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33 to 66 road fatalities each year due to medication affecting driving performance

10 May 2012

Every year between 33 and 66 road fatalities in the Netherlands can be attributed to the use of medication that affects driving performance. This has been revealed by a recent estimate by experts at the University of Groningen, the Netherlands Forensic Institute and the SWOV Institute for Road Safety Research (Stichting Wetenschappelijk Onderzoek Verkeersveiligheid). These experts were involved in the European DRUID1 research, to which 39 institutes from 17 European countries contributed. The estimates are based on the results of this research.

In 2006, the number of road fatalities related to the use of medication that affects driving performance was estimated at 70. The current estimation is lower, which can be explained by a reduction in the total number of road fatalities each year in the Netherlands by 170 victims since 2006, as well as to a reduction in the use of sleeping pills and sedatives. The latter declined by 15 percent in 2009 due to the personal contribution regulations in health care insurance for these substances.

Research on road users in the Netherlands reveals that common sleeping pills, sedatives and strong painkillers are being used by about 1.2 percent of all car drivers (by way of comparison: 2.4 percent of drivers have drunk alcohol).

The DRUID research has revealed how great the increased risk of an accident is after taking medication that affects driving performance. From this can be derived that between five and ten percent of all road fatalities are the result of substances that affect driving performance. In 2011, there were 661 road fatalities in the Netherlands. This means that an estimated 33 to 66 fatalities can be attributed to the use of these substances.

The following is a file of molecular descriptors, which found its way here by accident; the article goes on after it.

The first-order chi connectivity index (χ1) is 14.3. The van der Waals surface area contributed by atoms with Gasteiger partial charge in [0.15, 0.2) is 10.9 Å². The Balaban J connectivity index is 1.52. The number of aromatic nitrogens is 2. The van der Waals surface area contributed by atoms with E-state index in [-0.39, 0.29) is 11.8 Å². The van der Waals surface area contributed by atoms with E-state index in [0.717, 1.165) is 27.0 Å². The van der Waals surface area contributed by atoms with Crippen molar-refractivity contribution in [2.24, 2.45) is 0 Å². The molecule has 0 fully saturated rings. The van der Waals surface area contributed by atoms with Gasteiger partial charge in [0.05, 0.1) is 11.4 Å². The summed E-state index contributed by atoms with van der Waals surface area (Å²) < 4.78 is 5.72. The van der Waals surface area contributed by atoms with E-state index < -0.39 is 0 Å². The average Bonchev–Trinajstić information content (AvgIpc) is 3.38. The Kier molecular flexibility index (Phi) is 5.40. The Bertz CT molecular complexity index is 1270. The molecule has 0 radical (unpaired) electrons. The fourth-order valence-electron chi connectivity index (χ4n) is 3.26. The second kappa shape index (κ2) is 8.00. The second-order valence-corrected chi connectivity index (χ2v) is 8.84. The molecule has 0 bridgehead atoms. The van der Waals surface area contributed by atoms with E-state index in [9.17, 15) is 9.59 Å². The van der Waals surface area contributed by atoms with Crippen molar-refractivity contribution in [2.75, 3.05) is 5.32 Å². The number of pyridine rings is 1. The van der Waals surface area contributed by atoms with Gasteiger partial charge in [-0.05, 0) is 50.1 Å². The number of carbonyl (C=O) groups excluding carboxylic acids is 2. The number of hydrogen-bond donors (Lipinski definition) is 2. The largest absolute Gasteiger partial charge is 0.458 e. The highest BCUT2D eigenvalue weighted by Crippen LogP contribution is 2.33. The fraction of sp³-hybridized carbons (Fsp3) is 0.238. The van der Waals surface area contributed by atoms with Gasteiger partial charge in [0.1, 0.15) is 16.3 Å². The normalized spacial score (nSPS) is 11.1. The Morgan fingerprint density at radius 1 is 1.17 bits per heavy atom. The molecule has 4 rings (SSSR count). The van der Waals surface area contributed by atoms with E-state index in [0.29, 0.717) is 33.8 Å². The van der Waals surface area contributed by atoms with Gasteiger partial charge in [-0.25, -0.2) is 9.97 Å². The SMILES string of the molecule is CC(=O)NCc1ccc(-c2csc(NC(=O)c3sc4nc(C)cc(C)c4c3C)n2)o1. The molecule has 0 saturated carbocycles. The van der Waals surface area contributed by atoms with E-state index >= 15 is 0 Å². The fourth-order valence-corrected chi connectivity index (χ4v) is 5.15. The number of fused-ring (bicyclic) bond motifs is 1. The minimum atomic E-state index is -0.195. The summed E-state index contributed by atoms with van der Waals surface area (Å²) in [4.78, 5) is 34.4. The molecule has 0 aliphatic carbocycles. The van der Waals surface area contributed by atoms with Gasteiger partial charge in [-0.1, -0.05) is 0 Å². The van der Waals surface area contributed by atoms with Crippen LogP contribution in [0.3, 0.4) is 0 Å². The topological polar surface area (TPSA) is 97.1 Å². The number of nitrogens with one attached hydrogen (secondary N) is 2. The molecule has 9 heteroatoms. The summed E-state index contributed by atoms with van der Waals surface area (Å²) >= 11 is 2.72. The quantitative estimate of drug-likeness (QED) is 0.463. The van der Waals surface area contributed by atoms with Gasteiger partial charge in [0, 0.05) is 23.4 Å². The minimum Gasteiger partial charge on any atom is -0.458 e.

It is important to note that only the most common substances that affect driving performance have been included in the DRUID research. This means that the estimate could be erring on the positive side. On the other hand, it is probable that the problem or symptom itself (for example insomnia, depression or pain) could also be negatively affecting driving performance. In practice, therefore, it is not only the medication but a combination of problem and medication that determines the risk of an accident.

The DRUID researchers’ advice is to involve pharmacists and GPs more in the supervision of the use of substances that affect driving performance by road users. For example, the best moment to give information on coping with the negative effects on driving performance (most common at the start of the treatment) is at the start of the treatment and when any changes are introduced (different amounts and combinations with other substances that affect driving performance).
They also advise updating the information leaflet and introducing a better warning system for the effects on driving performance. Among the recommendations is the use of symbols for different categories (weak to strong influence). These could then be used on the packaging of medication and in the written and digital information.

Note for the press

This is a joint press release by the University of Groningen, the Netherlands Forensic Institute (NFI) and the SWOV Institute for Road Safety Research.

More information:
Prof. J.J. de Gier, University of Groningen

On behalf of Dr B.E. Smink (NFI) and S. Houwing (SWOV).

University of Groningen: press officer Jos Speekman, tel 050-3635480/06-51702959
NFI: press officer Eef Herregodts, tel 070 888 6117/06-10406271
SWOV: press officer Han Tonnon, tel 070-3173315.

¹ Driving Under the Influence of Alcohol, Drugs and Medicines, see

Last modified:15 September 2017 3.29 p.m.
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